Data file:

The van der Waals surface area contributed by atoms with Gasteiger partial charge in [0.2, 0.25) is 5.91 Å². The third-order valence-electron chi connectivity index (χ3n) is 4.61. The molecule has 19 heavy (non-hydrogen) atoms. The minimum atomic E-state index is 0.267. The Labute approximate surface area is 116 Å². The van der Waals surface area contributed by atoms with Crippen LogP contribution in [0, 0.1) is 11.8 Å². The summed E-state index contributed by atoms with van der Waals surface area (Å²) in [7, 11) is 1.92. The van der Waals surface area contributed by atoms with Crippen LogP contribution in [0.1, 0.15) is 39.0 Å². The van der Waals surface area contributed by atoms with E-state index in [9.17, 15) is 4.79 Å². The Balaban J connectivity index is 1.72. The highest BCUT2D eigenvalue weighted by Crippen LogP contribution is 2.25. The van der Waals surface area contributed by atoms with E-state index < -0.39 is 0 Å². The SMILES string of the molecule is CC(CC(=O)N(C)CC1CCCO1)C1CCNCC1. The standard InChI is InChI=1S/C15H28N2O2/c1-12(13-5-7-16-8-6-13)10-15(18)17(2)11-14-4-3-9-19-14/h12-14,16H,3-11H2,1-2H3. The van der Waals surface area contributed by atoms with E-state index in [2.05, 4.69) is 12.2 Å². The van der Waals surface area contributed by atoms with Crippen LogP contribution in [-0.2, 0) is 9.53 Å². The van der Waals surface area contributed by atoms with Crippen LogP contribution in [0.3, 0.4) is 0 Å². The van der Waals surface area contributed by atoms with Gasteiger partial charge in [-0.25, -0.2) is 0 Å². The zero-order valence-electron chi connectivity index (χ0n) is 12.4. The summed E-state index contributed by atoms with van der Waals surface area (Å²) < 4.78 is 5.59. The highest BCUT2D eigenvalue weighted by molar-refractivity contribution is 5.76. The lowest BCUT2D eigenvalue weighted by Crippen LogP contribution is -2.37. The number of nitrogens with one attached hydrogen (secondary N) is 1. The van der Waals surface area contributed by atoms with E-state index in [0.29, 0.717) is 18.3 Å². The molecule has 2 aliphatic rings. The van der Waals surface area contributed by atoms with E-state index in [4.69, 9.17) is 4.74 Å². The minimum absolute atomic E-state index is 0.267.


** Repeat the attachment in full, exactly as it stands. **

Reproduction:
The van der Waals surface area contributed by atoms with Gasteiger partial charge in [0.2, 0.25) is 5.91 Å². The third-order valence-electron chi connectivity index (χ3n) is 4.61. The molecule has 19 heavy (non-hydrogen) atoms. The minimum atomic E-state index is 0.267. The Labute approximate surface area is 116 Å². The van der Waals surface area contributed by atoms with Crippen LogP contribution in [0, 0.1) is 11.8 Å². The summed E-state index contributed by atoms with van der Waals surface area (Å²) in [7, 11) is 1.92. The van der Waals surface area contributed by atoms with Crippen LogP contribution in [0.1, 0.15) is 39.0 Å². The van der Waals surface area contributed by atoms with E-state index in [9.17, 15) is 4.79 Å². The Balaban J connectivity index is 1.72. The highest BCUT2D eigenvalue weighted by Crippen LogP contribution is 2.25. The van der Waals surface area contributed by atoms with E-state index < -0.39 is 0 Å². The SMILES string of the molecule is CC(CC(=O)N(C)CC1CCCO1)C1CCNCC1. The standard InChI is InChI=1S/C15H28N2O2/c1-12(13-5-7-16-8-6-13)10-15(18)17(2)11-14-4-3-9-19-14/h12-14,16H,3-11H2,1-2H3. The van der Waals surface area contributed by atoms with E-state index in [2.05, 4.69) is 12.2 Å². The van der Waals surface area contributed by atoms with Crippen LogP contribution in [-0.2, 0) is 9.53 Å². The van der Waals surface area contributed by atoms with Crippen LogP contribution in [0.3, 0.4) is 0 Å². The van der Waals surface area contributed by atoms with Gasteiger partial charge in [-0.25, -0.2) is 0 Å². The zero-order valence-electron chi connectivity index (χ0n) is 12.4. The summed E-state index contributed by atoms with van der Waals surface area (Å²) < 4.78 is 5.59. The highest BCUT2D eigenvalue weighted by molar-refractivity contribution is 5.76. The lowest BCUT2D eigenvalue weighted by Crippen LogP contribution is -2.37. The number of nitrogens with one attached hydrogen (secondary N) is 1. The van der Waals surface area contributed by atoms with E-state index in [0.29, 0.717) is 18.3 Å². The molecule has 2 aliphatic rings. The van der Waals surface area contributed by atoms with E-state index in [4.69, 9.17) is 4.74 Å². The minimum absolute atomic E-state index is 0.267.